Part three of a four-part series
This is the third in a series of four articles examining reasons why the school district continues its everlasting problems. In reading this series it becomes apparent that the nine issues listed in the two prior articles’ problems are wide-ranging. They run from numerous small problems to large overreaching problems.
Continuing with those problems, we now pick up with: 10. Lack of parental interest and involvement. This is the long-standing blame placed upon parents due to the parents’ training by the school board and bureaucracy. Unfortunately, failure of parental interest is factually accurate. It doesn’t take long for the parents of our students to get discouraged and give up. Like many of their children, some parents come to the school board or PTA meetings with excitement to help out and be involved. They soon learn that the Clark County School District (CCSD) system is a top down system that has little interest in their advice. Yes, they would like anyone to
volunteer to do their bidding, if they hold to their advice. But when parents go to the school board to try to effect change they are “given” two minutes to speak. When the two-minute buzzer rings, the school board rarely replies and the unspoken message is “sit down now and shut up.” For those who don’t get that message easily, the school board has literally had a grandmother (Rose Moore) and others dragged off of the podium for speaking their minds. This kind of “open-minded”
opportunity to constructively improve the system takes a few years to discourage any but the most stubborn parents. School board members typically use faltering parental interest as an excuse for failure.
The truth is that parents have been trained to give up by the system.
11. For those who believe that only some parents are being ignored in the best interest of all, you should know that the school board often goes directly against the wishes of the voters. One noteworthy example is the school board’s intentional illegal misuse of public resources (staff, money, facilities) to advocate for election ballot items that were later voted down. This is ignoring the wishes of the majority in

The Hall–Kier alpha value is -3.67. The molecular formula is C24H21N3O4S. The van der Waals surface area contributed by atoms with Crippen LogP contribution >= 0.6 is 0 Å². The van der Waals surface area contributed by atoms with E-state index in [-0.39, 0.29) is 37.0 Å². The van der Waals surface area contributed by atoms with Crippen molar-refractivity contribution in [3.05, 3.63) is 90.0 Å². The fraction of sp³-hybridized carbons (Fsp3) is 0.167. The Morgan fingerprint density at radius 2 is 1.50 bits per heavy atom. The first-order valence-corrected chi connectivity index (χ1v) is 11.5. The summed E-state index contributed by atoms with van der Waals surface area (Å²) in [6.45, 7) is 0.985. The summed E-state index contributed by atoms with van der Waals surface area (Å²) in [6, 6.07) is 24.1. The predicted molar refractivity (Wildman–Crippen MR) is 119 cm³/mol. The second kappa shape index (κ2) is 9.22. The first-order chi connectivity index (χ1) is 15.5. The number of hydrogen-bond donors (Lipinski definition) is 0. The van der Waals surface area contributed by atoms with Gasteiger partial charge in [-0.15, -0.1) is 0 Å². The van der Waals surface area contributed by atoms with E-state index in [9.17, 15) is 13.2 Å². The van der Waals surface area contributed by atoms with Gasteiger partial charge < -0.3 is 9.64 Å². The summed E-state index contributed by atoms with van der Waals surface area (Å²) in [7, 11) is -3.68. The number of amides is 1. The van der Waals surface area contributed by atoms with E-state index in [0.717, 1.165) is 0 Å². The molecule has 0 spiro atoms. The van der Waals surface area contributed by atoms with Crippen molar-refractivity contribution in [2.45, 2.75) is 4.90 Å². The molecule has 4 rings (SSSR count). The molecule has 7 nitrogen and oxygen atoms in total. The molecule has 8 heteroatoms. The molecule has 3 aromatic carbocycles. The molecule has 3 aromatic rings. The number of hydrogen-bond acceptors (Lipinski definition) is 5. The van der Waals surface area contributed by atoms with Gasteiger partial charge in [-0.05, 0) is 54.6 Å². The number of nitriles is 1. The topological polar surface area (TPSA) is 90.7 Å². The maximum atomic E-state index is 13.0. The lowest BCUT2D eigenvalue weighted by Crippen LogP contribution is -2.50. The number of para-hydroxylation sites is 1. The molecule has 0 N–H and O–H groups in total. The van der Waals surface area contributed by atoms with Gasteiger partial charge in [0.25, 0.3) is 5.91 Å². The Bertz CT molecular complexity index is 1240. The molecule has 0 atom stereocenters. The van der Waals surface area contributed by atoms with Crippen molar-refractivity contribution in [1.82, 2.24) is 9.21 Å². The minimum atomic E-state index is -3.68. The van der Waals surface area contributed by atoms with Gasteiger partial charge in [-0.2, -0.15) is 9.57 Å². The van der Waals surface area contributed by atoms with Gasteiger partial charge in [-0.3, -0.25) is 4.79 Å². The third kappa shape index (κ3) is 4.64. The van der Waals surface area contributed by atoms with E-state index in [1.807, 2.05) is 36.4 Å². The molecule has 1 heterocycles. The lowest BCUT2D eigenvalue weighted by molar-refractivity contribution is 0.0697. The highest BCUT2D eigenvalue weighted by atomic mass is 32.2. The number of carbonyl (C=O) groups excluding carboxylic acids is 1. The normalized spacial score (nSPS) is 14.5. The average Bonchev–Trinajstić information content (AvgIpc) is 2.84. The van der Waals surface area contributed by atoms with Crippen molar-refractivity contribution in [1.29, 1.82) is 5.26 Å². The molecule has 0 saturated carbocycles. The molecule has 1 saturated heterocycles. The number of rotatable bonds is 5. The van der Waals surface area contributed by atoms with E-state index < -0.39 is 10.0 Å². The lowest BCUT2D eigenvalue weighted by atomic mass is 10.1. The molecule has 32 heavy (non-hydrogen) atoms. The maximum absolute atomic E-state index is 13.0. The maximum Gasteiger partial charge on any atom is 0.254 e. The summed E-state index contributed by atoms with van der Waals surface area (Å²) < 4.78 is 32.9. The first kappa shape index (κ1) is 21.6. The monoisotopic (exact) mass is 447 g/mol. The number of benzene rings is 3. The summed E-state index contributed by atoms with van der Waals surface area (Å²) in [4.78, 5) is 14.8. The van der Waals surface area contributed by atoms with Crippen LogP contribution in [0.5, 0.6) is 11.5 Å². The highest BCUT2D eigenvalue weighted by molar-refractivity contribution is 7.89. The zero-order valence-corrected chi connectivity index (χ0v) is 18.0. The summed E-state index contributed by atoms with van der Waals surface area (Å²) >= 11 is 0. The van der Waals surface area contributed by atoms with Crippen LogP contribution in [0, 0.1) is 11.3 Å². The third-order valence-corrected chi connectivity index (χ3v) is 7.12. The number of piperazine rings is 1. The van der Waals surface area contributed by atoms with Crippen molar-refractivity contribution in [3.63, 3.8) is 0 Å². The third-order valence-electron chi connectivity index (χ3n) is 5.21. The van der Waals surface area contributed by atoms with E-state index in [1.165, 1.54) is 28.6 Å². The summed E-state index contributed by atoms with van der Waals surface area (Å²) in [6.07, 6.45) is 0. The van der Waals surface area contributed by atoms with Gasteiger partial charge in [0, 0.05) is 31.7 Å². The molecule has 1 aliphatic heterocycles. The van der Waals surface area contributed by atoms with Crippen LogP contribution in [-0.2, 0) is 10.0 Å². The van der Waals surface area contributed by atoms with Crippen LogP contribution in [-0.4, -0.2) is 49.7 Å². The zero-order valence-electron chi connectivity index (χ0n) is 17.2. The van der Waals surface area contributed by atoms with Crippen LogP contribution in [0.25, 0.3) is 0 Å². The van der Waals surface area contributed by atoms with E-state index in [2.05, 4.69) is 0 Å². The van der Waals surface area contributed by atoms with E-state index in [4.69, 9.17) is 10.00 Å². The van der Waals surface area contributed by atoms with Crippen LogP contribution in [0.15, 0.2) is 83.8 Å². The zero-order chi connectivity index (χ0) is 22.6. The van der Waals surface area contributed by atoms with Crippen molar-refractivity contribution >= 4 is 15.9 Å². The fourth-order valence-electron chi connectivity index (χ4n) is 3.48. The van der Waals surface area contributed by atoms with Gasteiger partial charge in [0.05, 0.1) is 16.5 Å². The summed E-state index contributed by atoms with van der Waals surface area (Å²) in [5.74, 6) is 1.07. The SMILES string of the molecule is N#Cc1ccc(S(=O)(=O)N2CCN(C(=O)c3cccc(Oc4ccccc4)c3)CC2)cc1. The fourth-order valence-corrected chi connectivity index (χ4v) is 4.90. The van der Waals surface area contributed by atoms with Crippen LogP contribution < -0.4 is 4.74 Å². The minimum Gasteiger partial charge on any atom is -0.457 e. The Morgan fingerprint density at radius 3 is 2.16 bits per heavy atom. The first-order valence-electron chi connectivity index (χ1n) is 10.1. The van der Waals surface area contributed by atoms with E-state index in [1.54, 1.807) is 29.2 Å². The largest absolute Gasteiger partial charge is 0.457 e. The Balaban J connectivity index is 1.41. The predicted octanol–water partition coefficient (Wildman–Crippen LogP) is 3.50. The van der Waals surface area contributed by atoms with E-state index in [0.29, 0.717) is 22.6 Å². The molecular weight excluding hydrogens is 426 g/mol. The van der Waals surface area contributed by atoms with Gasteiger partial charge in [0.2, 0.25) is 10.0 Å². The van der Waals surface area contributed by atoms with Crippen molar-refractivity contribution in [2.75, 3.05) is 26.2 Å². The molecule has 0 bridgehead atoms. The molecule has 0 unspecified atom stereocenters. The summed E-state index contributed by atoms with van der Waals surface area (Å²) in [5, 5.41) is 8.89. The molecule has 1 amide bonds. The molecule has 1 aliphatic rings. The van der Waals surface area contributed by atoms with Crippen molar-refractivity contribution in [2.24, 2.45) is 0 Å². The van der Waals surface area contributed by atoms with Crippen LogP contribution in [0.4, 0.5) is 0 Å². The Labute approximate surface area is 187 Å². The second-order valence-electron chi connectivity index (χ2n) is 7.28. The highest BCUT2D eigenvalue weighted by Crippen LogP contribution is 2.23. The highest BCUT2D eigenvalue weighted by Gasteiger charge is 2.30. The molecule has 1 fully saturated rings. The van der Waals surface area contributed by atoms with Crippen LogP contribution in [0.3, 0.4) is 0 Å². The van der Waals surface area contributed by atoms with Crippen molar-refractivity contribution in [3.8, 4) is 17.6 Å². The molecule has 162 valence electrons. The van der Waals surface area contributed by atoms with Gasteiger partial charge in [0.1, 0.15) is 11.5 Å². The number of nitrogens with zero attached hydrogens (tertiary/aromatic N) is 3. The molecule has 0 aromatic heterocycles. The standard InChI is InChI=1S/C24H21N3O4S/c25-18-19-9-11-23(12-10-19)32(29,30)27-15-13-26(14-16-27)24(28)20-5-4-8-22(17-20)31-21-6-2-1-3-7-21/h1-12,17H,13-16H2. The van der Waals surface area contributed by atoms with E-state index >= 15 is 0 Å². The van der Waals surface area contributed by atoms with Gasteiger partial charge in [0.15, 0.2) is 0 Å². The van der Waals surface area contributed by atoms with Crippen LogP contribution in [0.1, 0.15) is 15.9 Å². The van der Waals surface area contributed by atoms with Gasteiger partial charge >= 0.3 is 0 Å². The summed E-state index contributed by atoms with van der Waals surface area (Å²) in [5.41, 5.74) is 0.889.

the interest of continuing one’s political aspirations and the orders of the Democratic Party.
12. While it is true that doing the same thing over and over and expecting a different result makes no sense, the things that CCSD has changed in order to achieve improvements are typically counterintuitive. Does anyone honestly believe that walking to school is bad for children or that bussing is good or cheaper? Does bussing help the childhood obesity problem? Then why has CCSD chosen to get rid of many crossing guards and replace them with busses and bus drivers? Why didn’t CCSD place new schools in locations that avoidedthe need for students crossing major streets? Certainly since the real
estate crash of 2007, CCSD could have obtained a great deal on many properties to place new schools better? Land purchasing corruption is commonly known at CCSD and openly discussed among parents who follow the school board. When the land value bust hit, CCSD took stock of its land holdings and apparently owned only such properties for which they were unable to explain their reasons for owning. How did they accidentally purchase land on which to build a school where it was illegal to build a school? Follow the money.